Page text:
Mindfulness-based cognitive therapy vs. a health enhancement program for the treatment of late-life depression: Study protocol for a multi-site randomized controlled trial

Front Aging Neurosci. 2022 Sep 1;14:976636. doi: 10.3389/fnagi.2022.976636. eCollection 2022.


Background: Late-life depression (LLD) affects up to 18% of older adults and has been linked to elevated dementia risk. Mindfulness-based cognitive therapy (MBCT) holds promise for treating symptoms of depression and ameliorating cognitive deficits in older adults. While preliminary findings are promising, a definitive RCT investigating its effects on late life depression and cognition have not yet been conducted. We present a protocol describing a multi-site blinded randomized controlled trial, comparing the effects of MBCT and of an active control, a Health Enhancement Program (HEP), on depressive symptoms, executive functioning, and brain biomarkers of LLD, among several other exploratory outcomes.

Methods: Two-hundred and thirteen (n = 213) patients with LLD will be recruited at various centers in Montreal, QC, Canada. Participants will undergo stratified randomization to either MBCT or HEP intervention groups. We will assess changes in (1) depression severity using the Hamilton Depression Rating Scale (HAM-D17), (2) processing speed and executive functioning, (3) brain biomarkers of LLD (hippocampal volume, default network resting-state functional connectivity and executive network resting-state functional connectivity), and (4) other exploratory physiological and mood-based measures, at baseline (0 weeks), post intervention (8 weeks), and 26 weeks after baseline.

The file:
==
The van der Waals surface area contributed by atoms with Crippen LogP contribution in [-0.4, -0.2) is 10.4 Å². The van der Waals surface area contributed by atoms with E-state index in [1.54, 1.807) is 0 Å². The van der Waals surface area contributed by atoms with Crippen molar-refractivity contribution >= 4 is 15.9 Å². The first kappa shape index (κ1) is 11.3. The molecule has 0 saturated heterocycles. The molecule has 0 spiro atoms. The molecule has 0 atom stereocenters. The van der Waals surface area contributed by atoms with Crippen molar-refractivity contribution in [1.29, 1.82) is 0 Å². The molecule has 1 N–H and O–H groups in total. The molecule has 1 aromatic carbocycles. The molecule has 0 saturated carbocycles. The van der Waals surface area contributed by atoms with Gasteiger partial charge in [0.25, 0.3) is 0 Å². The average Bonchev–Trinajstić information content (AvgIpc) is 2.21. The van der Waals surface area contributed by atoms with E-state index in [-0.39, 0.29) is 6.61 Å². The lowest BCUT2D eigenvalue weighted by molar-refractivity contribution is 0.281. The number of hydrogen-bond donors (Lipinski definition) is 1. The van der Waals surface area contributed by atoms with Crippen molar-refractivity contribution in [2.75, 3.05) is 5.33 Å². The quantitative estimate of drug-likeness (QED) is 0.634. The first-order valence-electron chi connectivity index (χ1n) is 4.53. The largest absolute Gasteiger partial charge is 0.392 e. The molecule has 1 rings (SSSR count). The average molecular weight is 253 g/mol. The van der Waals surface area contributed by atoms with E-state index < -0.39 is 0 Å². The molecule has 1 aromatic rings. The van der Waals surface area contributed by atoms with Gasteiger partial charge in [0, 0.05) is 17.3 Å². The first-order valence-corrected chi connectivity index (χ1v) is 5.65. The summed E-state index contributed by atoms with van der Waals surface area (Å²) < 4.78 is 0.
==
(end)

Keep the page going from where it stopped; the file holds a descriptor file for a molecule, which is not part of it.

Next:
Discussion: The proposed study will assess the clinical potential of MBCT to improve symptoms of depression, as well as examine its impact on cognitive impairments and neurobiological markers, and thus inform its use as a promising adjunct in the treatment of LLD.

Clinical trial registration: www.ClinicalTrials.gov, identifier: NCT05366088.

Keywords: behavioral activation; cognitive function; executive function; late-life depression; memory; mindfulness; processing speed.

Associated data

  • ClinicalTrials.gov/NCT05366088